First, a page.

Rev. David McAllister
Rev. David McAllister

November 2016

November 25, 2016


A New Year


The new year of 2017 is yet a little more than a month away.  That is a marking of time that most people share in common.  There is also the Chinese New Year, which will follow in late January.  In Judaism. the new year begins with Rosh Hashanah, which usually comes somewhere around September (this year the observance being from the 20th to the 22nd).  Then there is the beginning of the Christian liturgical year, which starts with the first Sunday in Advent, this year on November 27th.  Each of these ways of marking time is significant, especially in the communities that observe them.


The season of Advent is observed in a multitude of ways.  It is a season structured around the Sundays leading up to Christmas, and culminating on Christmas Eve.  It is a time for singing familiar songs, and revisiting familiar stories.  It is a time of preparation for the celebration of Christmas.


Some churches, though I suspect not too many, focus their liturgy in this season on looking toward the second coming of Christ, because of course the birth of the baby Jesus happened more than two thousand years ago.  Scriptures, mostly unfamiliar scriptures, about the second coming, dominate the worship.  Christmas carols, which speak of that long-ago birth are reserved for after Christmas, because Advent is speaking of the coming and not just the celebration.


And when people sing about the twelve days of Christmas that is because the liturgical Christmas season begins on Christmas Day and lasts for the twelve days that culminate on January 5th.  This is the time when Christmas carols are most appropriate, proclaiming the beauty and joy of the birth.


There are several factors that cause there to be a limited number of churches that approach the Advent and Christmas seasons in this way.  To do so involves a lot of education about these seasons, and their intended content, before changes can be made in worship celebrations.  Even if people could be convinced that the focus should be on the second coming, to wait to sing Christmas carols until the 25th may result in people going elsewhere.  Liturgical intent and people’s expectations don’t always go hand in hand.  Then there are the radio stations, television specials and in-store music that have been playing carols and highlighting Christmas since well before Thanksgiving.  People are ready to sing the carols in worship, and to decorate in order to celebrate the season.  There are also people for whom Christmas ends after dinner on the 25th.  The tree goes out, the decorations are packed away, and preparations begin for the New Year’s party.  To tell people to wait because Christmas has just begun, is apt to change the rituals of very few people.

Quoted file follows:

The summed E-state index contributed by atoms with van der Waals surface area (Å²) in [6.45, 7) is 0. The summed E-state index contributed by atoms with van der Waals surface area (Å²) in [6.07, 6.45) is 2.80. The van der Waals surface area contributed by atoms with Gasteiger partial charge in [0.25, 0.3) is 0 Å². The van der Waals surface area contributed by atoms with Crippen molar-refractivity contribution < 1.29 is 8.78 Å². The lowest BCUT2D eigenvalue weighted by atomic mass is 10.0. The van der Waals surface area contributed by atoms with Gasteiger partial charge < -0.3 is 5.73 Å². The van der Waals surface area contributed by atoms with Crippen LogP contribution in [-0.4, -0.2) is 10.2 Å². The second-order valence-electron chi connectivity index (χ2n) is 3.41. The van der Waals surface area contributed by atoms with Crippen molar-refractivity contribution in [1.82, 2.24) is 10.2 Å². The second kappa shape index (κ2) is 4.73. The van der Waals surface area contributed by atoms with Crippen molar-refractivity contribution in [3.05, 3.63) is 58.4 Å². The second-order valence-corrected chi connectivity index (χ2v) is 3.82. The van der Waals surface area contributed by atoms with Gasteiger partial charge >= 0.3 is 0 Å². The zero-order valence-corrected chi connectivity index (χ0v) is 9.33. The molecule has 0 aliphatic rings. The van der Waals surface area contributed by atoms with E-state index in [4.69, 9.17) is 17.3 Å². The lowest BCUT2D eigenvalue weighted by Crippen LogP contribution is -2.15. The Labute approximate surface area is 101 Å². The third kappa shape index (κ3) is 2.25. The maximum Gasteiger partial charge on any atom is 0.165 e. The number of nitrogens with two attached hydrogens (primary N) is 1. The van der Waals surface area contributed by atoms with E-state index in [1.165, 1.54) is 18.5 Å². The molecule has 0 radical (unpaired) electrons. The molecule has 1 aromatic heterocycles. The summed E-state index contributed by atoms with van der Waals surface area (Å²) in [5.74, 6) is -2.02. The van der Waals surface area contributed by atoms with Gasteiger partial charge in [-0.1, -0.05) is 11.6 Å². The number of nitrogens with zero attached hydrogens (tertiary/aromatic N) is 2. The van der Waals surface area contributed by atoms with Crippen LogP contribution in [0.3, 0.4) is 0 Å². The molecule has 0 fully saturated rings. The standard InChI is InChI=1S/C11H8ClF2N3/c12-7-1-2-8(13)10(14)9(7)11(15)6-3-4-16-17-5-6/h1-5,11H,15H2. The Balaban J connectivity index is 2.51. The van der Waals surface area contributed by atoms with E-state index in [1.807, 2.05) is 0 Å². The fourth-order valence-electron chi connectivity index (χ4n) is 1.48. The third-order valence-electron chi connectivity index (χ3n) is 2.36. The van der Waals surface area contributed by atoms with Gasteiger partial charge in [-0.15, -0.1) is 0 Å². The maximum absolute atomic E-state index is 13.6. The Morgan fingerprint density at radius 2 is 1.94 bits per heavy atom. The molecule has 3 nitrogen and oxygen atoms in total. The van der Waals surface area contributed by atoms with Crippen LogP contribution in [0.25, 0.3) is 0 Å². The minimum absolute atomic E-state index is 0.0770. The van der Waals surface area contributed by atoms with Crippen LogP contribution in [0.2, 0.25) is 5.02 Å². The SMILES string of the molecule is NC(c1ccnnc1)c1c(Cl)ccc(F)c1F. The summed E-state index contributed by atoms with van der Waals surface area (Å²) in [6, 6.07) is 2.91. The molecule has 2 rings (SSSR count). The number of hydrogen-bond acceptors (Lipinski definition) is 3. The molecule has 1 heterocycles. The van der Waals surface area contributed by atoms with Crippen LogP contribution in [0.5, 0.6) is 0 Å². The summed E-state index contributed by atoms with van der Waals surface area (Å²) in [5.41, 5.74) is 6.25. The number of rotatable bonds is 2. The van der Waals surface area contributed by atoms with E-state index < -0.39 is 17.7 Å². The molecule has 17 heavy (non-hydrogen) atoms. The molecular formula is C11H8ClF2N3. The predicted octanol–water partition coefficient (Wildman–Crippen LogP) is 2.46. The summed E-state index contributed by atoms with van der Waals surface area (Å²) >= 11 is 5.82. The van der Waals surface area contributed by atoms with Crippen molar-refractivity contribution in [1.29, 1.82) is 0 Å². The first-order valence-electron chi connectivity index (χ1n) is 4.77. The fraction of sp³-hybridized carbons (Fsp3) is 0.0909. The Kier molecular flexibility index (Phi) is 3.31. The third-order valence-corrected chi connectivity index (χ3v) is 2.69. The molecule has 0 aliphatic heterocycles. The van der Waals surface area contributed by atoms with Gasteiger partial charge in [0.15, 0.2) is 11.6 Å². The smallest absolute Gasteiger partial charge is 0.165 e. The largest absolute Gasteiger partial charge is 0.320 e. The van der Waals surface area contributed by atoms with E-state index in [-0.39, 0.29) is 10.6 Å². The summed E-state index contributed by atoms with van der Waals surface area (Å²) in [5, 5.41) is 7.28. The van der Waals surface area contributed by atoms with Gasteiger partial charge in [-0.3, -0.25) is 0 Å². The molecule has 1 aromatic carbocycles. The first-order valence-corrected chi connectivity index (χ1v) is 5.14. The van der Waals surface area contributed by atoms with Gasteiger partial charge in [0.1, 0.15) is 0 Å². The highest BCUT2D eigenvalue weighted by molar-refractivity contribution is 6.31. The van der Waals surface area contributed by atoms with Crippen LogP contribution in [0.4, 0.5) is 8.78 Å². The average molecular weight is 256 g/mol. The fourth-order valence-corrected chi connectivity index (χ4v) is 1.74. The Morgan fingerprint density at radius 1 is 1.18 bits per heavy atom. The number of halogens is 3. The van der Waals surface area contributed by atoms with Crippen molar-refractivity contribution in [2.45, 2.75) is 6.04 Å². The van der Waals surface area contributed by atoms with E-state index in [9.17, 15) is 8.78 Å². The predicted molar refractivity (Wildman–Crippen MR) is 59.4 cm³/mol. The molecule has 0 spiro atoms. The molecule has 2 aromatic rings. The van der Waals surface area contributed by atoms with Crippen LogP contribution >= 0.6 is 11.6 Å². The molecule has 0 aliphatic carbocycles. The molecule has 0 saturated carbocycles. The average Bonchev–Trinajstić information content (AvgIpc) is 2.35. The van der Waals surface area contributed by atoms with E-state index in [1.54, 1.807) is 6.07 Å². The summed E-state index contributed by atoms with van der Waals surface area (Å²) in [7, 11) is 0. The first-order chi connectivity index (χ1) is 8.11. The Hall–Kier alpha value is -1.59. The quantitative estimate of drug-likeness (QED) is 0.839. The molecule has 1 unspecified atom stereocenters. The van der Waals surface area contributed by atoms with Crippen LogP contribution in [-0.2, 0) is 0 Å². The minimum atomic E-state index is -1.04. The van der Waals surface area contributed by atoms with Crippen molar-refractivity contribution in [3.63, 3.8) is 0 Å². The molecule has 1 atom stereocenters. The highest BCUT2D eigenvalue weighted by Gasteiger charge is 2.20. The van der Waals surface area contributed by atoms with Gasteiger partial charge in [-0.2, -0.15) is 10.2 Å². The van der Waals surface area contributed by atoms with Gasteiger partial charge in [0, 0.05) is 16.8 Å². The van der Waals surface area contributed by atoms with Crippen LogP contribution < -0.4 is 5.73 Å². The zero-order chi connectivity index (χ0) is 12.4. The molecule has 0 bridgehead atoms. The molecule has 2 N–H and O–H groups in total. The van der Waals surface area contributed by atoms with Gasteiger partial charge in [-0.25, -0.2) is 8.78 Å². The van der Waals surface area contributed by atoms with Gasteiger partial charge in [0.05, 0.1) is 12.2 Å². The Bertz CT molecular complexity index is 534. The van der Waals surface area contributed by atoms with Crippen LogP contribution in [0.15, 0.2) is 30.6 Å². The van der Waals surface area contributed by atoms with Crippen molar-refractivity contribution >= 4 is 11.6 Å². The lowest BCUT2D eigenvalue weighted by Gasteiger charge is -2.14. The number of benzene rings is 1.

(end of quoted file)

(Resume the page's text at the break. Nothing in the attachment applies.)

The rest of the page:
This is not to say that the liturgical calendar should be abandoned and that the church should just conform to whatever is happening in the larger society.  Nor is it to say that the church should stop speaking and planning when individuals have their own ways of going about things.  But it is always a balance.  There are some purely Advent hymns, which speak of the coming of the Messiah and not the celebration of the birth.  To sing those songs, and even to highlight their content, is a way of helping people to understand the season better.  To include the scriptures about the second coming, especially early in Advent, provides an opportunity to bring together the themes of the first coming and the second coming.  To speak to people where they are, while at the same time helping people to grow in understanding, has always been a major task of the church.